When Antonio in The Merchant of Venice observes that even ‘the devil can cite Scripture for his purpose,’ he refers not only to the linguistic indeterminacy of the Bible, but also to how its rhetorical authority leads participants in social and political discussions to strive constantly to enlist it in their causes. In important respects, the First Amendment appears to serve a similar function in American society. To an extent unmatched in a world that often views America’s obsession with free speech as reflecting an insensitive neglect of other important conflicting values, the First Amendment, freedom of speech, and freedom of the press provide considerable rhetorical power and argumentative authority.
Publicity concerns make the First Amendment a political battleground. Journalists understandably are particularly vigilant about freedom of the press. Claiming a threat to freedom of speech is therefore an effective way to get sympathetic media coverage of your issue.
To a lesser extent, the judiciary and academia may also be unusually susceptible to free speech arguments because their professions involve expressive activity. With good marketing, some causes may find shelter under the First Amendment umbrella even if less-fashionable constitutional principles, such as federalism or equal protection, are really more relevant.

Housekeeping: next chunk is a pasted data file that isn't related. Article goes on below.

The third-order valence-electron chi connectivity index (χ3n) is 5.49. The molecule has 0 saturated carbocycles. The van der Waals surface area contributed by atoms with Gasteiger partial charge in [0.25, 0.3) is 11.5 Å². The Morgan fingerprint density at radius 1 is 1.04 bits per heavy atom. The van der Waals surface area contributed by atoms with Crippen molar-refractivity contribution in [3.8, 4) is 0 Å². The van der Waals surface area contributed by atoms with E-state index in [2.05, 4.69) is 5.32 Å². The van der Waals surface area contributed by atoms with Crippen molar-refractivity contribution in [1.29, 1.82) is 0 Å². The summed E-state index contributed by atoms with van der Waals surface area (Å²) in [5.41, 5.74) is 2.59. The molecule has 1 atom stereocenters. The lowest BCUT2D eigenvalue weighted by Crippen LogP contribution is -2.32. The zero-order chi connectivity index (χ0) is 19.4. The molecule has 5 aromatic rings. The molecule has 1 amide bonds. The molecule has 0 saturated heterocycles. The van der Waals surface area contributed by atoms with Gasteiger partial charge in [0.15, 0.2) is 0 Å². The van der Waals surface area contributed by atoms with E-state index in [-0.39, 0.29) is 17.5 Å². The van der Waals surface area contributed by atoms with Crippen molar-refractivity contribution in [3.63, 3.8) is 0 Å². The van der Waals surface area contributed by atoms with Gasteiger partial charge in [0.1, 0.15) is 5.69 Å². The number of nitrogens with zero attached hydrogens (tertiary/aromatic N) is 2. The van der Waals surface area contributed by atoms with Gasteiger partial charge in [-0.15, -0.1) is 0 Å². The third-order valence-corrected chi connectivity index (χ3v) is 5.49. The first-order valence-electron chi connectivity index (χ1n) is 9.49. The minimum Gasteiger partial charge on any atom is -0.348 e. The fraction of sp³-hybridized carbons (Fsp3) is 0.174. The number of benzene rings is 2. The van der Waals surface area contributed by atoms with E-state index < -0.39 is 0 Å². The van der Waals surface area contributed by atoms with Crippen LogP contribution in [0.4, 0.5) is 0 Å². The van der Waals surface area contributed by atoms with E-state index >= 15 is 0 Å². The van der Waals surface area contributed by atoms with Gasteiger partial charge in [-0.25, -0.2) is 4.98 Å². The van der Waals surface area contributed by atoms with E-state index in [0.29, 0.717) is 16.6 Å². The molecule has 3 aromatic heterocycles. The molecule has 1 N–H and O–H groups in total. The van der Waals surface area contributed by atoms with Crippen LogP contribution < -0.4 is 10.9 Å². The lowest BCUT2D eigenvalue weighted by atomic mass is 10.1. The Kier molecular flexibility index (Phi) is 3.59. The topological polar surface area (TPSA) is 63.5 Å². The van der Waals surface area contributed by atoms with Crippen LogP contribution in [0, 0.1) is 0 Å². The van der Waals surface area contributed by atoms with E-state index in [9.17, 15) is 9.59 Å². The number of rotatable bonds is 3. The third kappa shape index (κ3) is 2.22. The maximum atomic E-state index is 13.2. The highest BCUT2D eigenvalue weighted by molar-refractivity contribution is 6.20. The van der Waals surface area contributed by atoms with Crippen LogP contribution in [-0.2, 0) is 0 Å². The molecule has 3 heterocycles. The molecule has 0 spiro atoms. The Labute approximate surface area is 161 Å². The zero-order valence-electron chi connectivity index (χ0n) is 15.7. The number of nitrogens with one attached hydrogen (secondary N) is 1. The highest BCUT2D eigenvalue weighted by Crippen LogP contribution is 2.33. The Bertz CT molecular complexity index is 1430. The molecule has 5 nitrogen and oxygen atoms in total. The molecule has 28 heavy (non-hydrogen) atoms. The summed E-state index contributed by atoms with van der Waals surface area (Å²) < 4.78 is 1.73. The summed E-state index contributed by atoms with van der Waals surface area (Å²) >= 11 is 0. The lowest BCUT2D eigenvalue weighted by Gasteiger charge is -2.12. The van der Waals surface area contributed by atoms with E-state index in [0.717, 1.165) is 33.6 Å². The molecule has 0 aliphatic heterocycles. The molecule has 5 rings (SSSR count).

From the perspective of an interest group using the First Amendment to launch or reinforce its public arguments, the public attention that the First Amendment attracts will likely make a First Amendment claim more appealing to a lawyer and more plausible, or at least less frivolous, to a judge than other legal claims would be. In this respect, using the First Amendment as public rhetorical strategy may both fuel litigation and increase the likelihood of its success. Moreover, by tapping into the media’s and the public’s well-documented interest in conflict, litigation will attract more press and public attention than would raising a nonlitigated or nonconflictual policy question on the same issue involving the same parties. When taken together, therefore, the two phenomena reinforce each other and produce an environment in which the magnetic force of the First Amendment attracts topics and claims that would otherwise be beyond the First Amendment’s boundaries, and in which that litigation then attracts a degree of press, public, and interest-group attention that further contributes to the First Amendment’s magnetic force. This cycle can be expected to bring issues into the First Amendment that previously had been outside its domain, but no equivalent force pushes out those issues that had previously been inside. The consequence is considerable outward pressure on the boundaries of the First Amendment.